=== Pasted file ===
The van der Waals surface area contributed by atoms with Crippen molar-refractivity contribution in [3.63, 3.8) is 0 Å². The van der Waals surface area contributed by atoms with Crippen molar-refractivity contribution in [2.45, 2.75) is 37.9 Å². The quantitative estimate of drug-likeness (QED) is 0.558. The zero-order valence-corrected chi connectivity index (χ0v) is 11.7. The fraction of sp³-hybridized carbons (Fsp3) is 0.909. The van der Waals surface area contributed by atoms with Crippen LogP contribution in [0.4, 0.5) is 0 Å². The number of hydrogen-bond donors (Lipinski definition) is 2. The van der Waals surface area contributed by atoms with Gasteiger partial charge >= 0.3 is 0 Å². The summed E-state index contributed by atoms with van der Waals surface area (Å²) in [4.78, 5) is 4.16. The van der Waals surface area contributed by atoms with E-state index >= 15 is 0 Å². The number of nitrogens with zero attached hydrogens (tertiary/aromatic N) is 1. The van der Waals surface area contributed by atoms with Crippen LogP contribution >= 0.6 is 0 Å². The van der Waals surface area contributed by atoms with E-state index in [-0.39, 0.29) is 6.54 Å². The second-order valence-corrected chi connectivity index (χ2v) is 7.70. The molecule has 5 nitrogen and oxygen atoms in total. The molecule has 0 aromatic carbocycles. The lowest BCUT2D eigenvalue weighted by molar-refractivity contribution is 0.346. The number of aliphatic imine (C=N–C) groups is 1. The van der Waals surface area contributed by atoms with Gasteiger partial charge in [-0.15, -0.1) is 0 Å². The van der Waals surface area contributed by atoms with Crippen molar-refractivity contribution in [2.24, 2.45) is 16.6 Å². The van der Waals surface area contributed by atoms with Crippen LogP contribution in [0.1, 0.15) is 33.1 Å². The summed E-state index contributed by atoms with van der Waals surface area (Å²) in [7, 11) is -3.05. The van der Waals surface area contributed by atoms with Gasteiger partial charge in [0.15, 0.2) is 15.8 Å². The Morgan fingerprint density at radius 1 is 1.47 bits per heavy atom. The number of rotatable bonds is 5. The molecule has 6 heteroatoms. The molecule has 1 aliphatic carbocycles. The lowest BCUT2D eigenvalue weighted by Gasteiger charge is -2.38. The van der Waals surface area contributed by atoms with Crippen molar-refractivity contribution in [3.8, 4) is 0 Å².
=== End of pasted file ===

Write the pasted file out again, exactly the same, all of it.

The van der Waals surface area contributed by atoms with Crippen molar-refractivity contribution in [3.63, 3.8) is 0 Å². The van der Waals surface area contributed by atoms with Crippen molar-refractivity contribution in [2.45, 2.75) is 37.9 Å². The quantitative estimate of drug-likeness (QED) is 0.558. The zero-order valence-corrected chi connectivity index (χ0v) is 11.7. The fraction of sp³-hybridized carbons (Fsp3) is 0.909. The van der Waals surface area contributed by atoms with Crippen LogP contribution in [0.4, 0.5) is 0 Å². The number of hydrogen-bond donors (Lipinski definition) is 2. The van der Waals surface area contributed by atoms with Gasteiger partial charge >= 0.3 is 0 Å². The summed E-state index contributed by atoms with van der Waals surface area (Å²) in [4.78, 5) is 4.16. The van der Waals surface area contributed by atoms with E-state index >= 15 is 0 Å². The number of nitrogens with zero attached hydrogens (tertiary/aromatic N) is 1. The van der Waals surface area contributed by atoms with Crippen LogP contribution >= 0.6 is 0 Å². The van der Waals surface area contributed by atoms with E-state index in [-0.39, 0.29) is 6.54 Å². The second-order valence-corrected chi connectivity index (χ2v) is 7.70. The molecule has 5 nitrogen and oxygen atoms in total. The molecule has 0 aromatic carbocycles. The lowest BCUT2D eigenvalue weighted by molar-refractivity contribution is 0.346. The number of aliphatic imine (C=N–C) groups is 1. The van der Waals surface area contributed by atoms with Gasteiger partial charge in [-0.15, -0.1) is 0 Å². The van der Waals surface area contributed by atoms with Crippen molar-refractivity contribution in [2.24, 2.45) is 16.6 Å². The van der Waals surface area contributed by atoms with Crippen LogP contribution in [0.1, 0.15) is 33.1 Å². The summed E-state index contributed by atoms with van der Waals surface area (Å²) in [7, 11) is -3.05. The van der Waals surface area contributed by atoms with Gasteiger partial charge in [0.15, 0.2) is 15.8 Å². The Morgan fingerprint density at radius 1 is 1.47 bits per heavy atom. The number of rotatable bonds is 5. The molecule has 6 heteroatoms. The molecule has 1 aliphatic carbocycles. The lowest BCUT2D eigenvalue weighted by Gasteiger charge is -2.38. The van der Waals surface area contributed by atoms with Crippen molar-refractivity contribution in [3.8, 4) is 0 Å².